The Red Sox and Chaim Bloom have found themselves in the midst of a COVID-19 breakout, where seven players and three staff members have tested positive for the virus. Boston’s president of baseball operations, Bloom, met with the media Wednesday to discuss the matter.
“I wish everybody in our organization was vaccinated,” Bloom said. “And for that matter, everybody period who is eligible. I’m a strong proponent of vaccination. So is our organization. Every person in this organization that isn’t vaccinated, it pains me, when you know the delta variant is a different animal. Even against the delta variant, data still suggests that vaccination still helps. And that’s why we are strong proponents of it. ”
“At the same time, even though that’s true in the aggregate, in terms of this specific situations we have a lot of breakthrough infections,” added Bloom, who met with the media Wednesday. “There’s no real way to know if it would have been different if we had a higher vaccination rate or not. In this case, I don’t know if that’s knowable and it doesn’t seem that helpful to play the what-if game.”
The Sox are just one of six teams in the majors who haven’t reached the 85% vaccination threshold as a team, and have been highly criticized because of it.
“I think that’s gonna have to be a conversation in the industry that we step back and have,” said Bloom, who is nearing his second anniversary with the club. “Obviously there’s a lot of different levels to that conversation, including the rights of our players, and what that should mean and certainly it’s a much bigger conversation than I think we can have midstream. Obviously, the vaccines weren’t available (at the beginning of) this year so it wasn’t even something that any team could factor in if they wanted to in the winter. I think going forward it’ll be a topic for the whole industry.”
Kiké Hernandez, Christian Arroyo, Martin Perez, Matt Barnes, Hirokazu Sawamura, Xander Bogaerts, and Yairo Munoz are the seven players who have tested positive. Josh Taylor was listed as a close contact and joined the other seven on the COVID-19 related injured list. Two coaches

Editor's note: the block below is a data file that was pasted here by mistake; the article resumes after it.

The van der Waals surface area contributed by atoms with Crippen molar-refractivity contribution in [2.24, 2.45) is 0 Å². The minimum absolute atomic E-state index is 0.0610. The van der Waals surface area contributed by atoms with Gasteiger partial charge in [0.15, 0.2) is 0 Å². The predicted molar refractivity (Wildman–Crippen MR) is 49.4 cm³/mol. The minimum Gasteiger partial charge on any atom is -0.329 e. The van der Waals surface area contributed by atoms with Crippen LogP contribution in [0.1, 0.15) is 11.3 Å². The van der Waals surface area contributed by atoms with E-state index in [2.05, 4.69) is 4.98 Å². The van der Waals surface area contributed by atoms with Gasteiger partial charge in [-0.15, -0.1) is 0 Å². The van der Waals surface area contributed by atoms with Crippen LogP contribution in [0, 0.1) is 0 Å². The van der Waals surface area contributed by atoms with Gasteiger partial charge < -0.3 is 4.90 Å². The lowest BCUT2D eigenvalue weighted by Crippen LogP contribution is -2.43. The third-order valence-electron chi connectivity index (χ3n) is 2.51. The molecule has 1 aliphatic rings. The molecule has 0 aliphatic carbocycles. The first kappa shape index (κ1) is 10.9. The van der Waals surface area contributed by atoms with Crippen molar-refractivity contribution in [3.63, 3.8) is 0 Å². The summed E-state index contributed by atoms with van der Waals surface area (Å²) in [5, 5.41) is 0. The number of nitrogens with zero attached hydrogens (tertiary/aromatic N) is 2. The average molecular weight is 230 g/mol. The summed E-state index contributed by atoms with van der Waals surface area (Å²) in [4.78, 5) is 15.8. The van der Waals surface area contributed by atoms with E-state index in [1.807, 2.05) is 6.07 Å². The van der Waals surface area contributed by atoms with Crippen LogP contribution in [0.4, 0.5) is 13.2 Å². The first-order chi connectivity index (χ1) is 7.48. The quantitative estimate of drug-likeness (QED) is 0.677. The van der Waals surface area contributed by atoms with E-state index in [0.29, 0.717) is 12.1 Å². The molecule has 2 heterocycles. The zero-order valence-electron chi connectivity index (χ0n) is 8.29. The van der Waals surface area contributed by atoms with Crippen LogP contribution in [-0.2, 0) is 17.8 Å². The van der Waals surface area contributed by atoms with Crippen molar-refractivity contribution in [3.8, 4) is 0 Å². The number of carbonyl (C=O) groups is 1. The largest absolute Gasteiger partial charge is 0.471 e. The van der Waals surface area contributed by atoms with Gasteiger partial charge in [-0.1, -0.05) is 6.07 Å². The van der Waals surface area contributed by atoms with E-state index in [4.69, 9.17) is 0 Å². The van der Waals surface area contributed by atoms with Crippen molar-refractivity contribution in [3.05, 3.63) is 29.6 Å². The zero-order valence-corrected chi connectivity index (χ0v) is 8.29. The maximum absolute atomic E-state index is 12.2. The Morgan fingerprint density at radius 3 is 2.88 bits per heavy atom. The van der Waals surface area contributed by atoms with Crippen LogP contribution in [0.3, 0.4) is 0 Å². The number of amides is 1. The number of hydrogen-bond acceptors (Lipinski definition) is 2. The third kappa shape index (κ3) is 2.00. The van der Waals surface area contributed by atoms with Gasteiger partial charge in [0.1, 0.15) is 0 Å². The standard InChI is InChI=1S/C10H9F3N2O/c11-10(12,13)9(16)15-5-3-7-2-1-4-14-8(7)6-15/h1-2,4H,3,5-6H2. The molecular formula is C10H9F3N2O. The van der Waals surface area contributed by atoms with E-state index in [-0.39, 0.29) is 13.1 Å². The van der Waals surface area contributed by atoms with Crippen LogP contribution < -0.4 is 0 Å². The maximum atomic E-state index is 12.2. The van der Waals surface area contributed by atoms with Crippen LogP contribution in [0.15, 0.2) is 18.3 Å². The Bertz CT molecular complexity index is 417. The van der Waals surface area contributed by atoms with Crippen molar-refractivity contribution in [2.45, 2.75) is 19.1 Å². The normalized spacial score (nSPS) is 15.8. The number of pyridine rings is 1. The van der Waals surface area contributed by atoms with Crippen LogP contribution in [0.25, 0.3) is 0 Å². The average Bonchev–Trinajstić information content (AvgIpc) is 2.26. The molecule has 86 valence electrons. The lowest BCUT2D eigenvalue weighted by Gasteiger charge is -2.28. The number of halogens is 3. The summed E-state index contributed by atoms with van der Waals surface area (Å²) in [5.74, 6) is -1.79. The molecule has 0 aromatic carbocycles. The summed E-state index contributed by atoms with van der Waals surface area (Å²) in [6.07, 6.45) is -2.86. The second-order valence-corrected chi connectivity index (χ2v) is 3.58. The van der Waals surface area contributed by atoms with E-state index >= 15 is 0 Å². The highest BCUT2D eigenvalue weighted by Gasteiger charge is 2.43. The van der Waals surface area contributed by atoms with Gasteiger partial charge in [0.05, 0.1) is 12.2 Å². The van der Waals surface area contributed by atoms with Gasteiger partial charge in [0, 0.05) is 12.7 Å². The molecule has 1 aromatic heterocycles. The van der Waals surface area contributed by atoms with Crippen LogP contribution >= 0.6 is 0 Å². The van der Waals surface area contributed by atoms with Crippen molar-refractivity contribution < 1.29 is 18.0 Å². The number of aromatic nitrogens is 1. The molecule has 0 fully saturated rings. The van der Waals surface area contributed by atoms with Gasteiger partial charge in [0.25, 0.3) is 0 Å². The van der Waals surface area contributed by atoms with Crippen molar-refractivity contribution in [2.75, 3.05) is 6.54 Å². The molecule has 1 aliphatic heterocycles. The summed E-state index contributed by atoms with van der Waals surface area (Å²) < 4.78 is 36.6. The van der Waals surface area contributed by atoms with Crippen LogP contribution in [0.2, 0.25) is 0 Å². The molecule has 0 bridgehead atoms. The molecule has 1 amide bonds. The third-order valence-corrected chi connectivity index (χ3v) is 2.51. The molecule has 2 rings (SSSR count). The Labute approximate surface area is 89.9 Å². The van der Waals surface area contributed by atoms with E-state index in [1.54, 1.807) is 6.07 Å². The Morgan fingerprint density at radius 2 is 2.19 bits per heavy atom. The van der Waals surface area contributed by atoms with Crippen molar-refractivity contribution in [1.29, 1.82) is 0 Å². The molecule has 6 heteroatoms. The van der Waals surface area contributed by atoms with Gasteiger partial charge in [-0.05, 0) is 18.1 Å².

“Major League Baseball has I think done their best to basically listen to the science on this,” Bloom said. “There are a lot of health experts involved and they do talk to the clubs whenever something happens to the club, like this — where it’s really about trying to let people perform and do what they’re paid to do as long as we’re mitigating risk appropriately.
“It’s going to be individual,” added Bloom. “Obviously, if somebody is vaccinated they should pose lesser risk — they should on average get through the virus more quickly and more easily than somebody who is not vaccinated. But that’s not gonna be true in every case, so I think it’s still important to look case by case. In our discussions with them and the way they’ve handled it with other clubs and the way they anticipate handling it with our guys, the facts of each individual case are going to matter a lot and I think they should.”
Because of the outbreak, Chaim Bloom and the Red Sox have found themselves scrambling with roster moves.
Boston will benefit from the roster being expanded to 28 players. While it may not be filled with the greater parts of the lineup, it still provides needed depth for a struggling ball club.
They made a series of roster moves after sending Bogaerts and Munoz to the COVID IL — they selected Jack Lopez and John Schreiber from Triple-A Worcester while activated Ryan Brasier and Danny Santana off the injured list.
“A lot of it’s a medical conversation and it shouldn’t be up to just how somebody feels,” said Bloom. “Obviously we need to make sure we’re doing the appropriate thing in the opinion of experts and that their is some science behind what we’re doing. Like I said, in our conversations with baseball, that is a factor. The individual circumstances, to a point do impact how we handle these cases.”
Boston, after Wednesday’s win, is now 3-3 on the road trip despite the outbreak after the series victory over the Cleveland Indians.
“Every day we have a game, and we’ve had a game every day, we bring the group together,” explained Bloom. “That obviously is going to create more risk than if everybody were kept apart. We understand it’s what we have to do, and so we’re trying to do it as safely as possible.”
Boston has taken noticeable precautions since the outbreak. They now hold their offensive meeting outside, like they did all of 2020. They likely do with the pitching staff as well.
Red Sox holding their hitters meeting “outside” as opposed to a room on the clubhouse. Similar to protocols last year. pic.twitter.com/AJxbBqiZPX
— Pete Abraham (@PeteAbe) September 1, 2021
“Obviously some of it, we’ve had to react to the different circumstances,” Chaim Bloom said. “Where we are, when the game is, whether theirs travel, but as far as testing is concerned, we have done a lot of testing — both rapid and PCR.”
“We’ve tried to lay on as much testing as possible just to give us the best chance to catch people who may be positive so that we can stop this thing in its tracks,” he continued. “Beyond that, we’ve tried to emphasize diligence when we are indoors, in terms of distancing, masking, adjusting report times, adjusting the circumstances in which people are coming to the ballpark, buses everything. It’s similar to what we’ve tried to do all along but obviously when you know you have the virus in your group you have to take extra precautions.”
(Photo of Chaim Bloom by Billie Weiss/Boston Red Sox/Getty Images)